As I tiptoe into this world I am finding that there is this special group of people. I see them every where and seemingly in greater abundance. They do tours of the parking lot with their sparking new Santa Cruz cycles hanging off the back. They saunter over to my riding partners truck to discuss the merits of a Yeti versus any other bike and turn their noses skywards at my entry level Giant.
Last week I ran into an old acquaintance who has spent the last 20 years on the saddle. I thought he only rode street bikes but I found out that he did a lot of off road racing too. He asked what I rode and when I said “A Liv” he looked at me with a puzzled expression, so I further clarified that it was a Giant and he scoffed as he was not a “Giant” fan and went on to describe the multitude of bikes that adorn his garage walls from a coveted 4 year old Santa Cruz to his son’s latest downhill bike. I felt myself feel smaller as the list grew. To change the subject I started to talk about trails then was steamrolled over with a list of black diamond trails conquered on a single speed hard-tail. I felt increasingly uncomfortable and embarrassed I had even picked up a bike. As I licked my wounded pride I listened to the years of weekends spent with the kids doing all these trails for breakfast. I understood his pride and envied a life spent riding.
I have done 600 km on mountain trails since July 23rd 2016. Since that date I have overheard fellow spandexed MTB athletes compare Strava times, discuss bike brands and the most recent news in geometry or upcoming racing events. Absorbing the abundance of “things to know” I find myself drowning in training recommendations, bike specifications, races and events, trail etiquette, bike articles, “how to” videos and so forth. Out on the trail when I am not struggling with the technical aspects of the sport I am struggling mentally to keep my mind straight. I all out quit riding 2 weeks ago. It snowed, it was cold, and my last 2 rides I hit some awful greasy wet roots that sent me flying off the track and with some hard landings. I was beyond frustrated. It took everything I had not to hurl my bike into the parking lot in a rage at biking.
I forgot entirely what it was like to ride and have fun. Back on my solo Fernie trip I was having a lot of fun riding, even back in September riding new trails I was bombing down into the parking lot with a big smile on my face and wanting to ride more. However somewhere in my training I got caught up like a lot of people do, on my ride times, on my skill level, caught up in numbers.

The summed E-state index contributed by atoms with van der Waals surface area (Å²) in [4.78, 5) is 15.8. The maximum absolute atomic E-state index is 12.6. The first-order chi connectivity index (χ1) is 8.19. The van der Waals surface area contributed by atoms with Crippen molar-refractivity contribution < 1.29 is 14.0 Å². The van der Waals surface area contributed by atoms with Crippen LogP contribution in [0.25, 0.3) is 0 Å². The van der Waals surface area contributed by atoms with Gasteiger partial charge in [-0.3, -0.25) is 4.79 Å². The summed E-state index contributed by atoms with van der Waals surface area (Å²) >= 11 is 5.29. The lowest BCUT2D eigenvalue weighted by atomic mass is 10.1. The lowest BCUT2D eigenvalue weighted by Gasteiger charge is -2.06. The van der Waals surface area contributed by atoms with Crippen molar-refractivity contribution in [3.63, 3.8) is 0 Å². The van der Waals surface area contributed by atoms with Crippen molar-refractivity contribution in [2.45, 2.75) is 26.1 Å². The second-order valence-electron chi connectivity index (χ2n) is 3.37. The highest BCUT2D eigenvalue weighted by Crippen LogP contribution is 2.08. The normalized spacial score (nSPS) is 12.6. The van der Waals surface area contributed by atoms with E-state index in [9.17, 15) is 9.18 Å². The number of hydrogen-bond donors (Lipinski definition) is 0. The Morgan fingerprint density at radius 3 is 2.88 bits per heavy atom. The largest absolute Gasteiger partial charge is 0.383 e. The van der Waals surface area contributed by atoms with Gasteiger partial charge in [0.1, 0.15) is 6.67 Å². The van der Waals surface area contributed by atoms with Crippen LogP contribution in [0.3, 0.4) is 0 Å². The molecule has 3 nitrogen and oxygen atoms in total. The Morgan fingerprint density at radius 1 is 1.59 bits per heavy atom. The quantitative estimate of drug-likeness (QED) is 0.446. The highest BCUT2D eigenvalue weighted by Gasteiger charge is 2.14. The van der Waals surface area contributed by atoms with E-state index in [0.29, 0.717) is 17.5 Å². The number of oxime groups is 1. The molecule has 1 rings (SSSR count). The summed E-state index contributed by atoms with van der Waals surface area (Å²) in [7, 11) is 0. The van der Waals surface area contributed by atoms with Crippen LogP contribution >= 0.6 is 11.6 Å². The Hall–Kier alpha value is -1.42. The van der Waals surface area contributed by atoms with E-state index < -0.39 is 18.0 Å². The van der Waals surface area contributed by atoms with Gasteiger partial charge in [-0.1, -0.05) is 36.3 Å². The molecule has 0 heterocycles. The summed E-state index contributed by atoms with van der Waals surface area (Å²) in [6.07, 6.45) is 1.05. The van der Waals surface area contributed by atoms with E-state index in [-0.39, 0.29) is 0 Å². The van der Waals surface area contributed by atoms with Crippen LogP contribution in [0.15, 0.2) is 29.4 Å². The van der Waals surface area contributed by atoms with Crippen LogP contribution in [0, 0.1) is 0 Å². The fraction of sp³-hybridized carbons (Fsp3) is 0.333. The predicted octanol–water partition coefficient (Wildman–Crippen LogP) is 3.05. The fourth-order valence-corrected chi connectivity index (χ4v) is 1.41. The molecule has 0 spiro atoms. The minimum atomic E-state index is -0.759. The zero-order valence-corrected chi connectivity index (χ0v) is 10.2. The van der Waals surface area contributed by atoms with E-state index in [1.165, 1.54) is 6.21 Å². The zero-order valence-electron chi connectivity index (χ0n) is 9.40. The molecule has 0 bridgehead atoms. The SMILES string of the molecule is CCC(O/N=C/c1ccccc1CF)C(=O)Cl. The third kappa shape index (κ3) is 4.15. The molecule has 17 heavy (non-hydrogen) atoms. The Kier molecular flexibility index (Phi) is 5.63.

I forgot entirely why people ride.
Ride for fun.
That is it.
We all started because we discovered it was fun and challenging. Our enthusiasm as we wanted our family, friends, boyfriends, girlfriends, near and far acquaintances in saddles and hammering up forest trails with us. The smell of the air on a crisp autumn morning, the elation after mastering a skill, the alone time outside, the vast space of being.
I had forgotten this.
The very core of riding.
I packed up my bike again. Glared at it intermittently in the back of my car as I made my way out to the trails. I did not to turn on my endomundo nor my fitbit. I decided just to ride and throw time out the window. We made it up the climb in record time and on the way down I put on my best Canadian Commentator persona and narrated the entire ride back to the parking lot, making brap sounds, cracking jokes and whoooping up the trails. At one point someone behind me had to pull off the trail from laughing so hard at my antics. We had one of the best rides ever.
On the final decent I was still up to my shenanigans when I heard my riding partner sneer “yeah whatever buddy. Who cares” Turns out the person behind us was upset we weren’t going death speed on the last few meters and we had slowed him down slightly. I’m sure we messed up his strava time, I received the dagger filled stare from the other side of the parking lot after he checked his phone for ride stats. I understood his frustration, mostly from having to haul myself off the trail for someone else to pass as my speed or skill was slowing them up, or one of those times where I had to slam on the brakes to avoid hitting hikers or dogs with no recall, and other riders biking up the wrong way on the trail.
I get it dude, but don’t you remember having fun? How did we get here?
Let’s just go do what we started doing when we got our first bike. Just ride.Forget the numbers, the schwank gear, the computers, the phones, that technical skill that needs a little work and everything else. Go find that favorite trail, ride, and hopefully feel your lips curl into a smile and maybe just sing some horrendous versions of some 80’s classics.
Let’s leave the hero cookies and gold stars for another day. Quite frankly, I’m all out.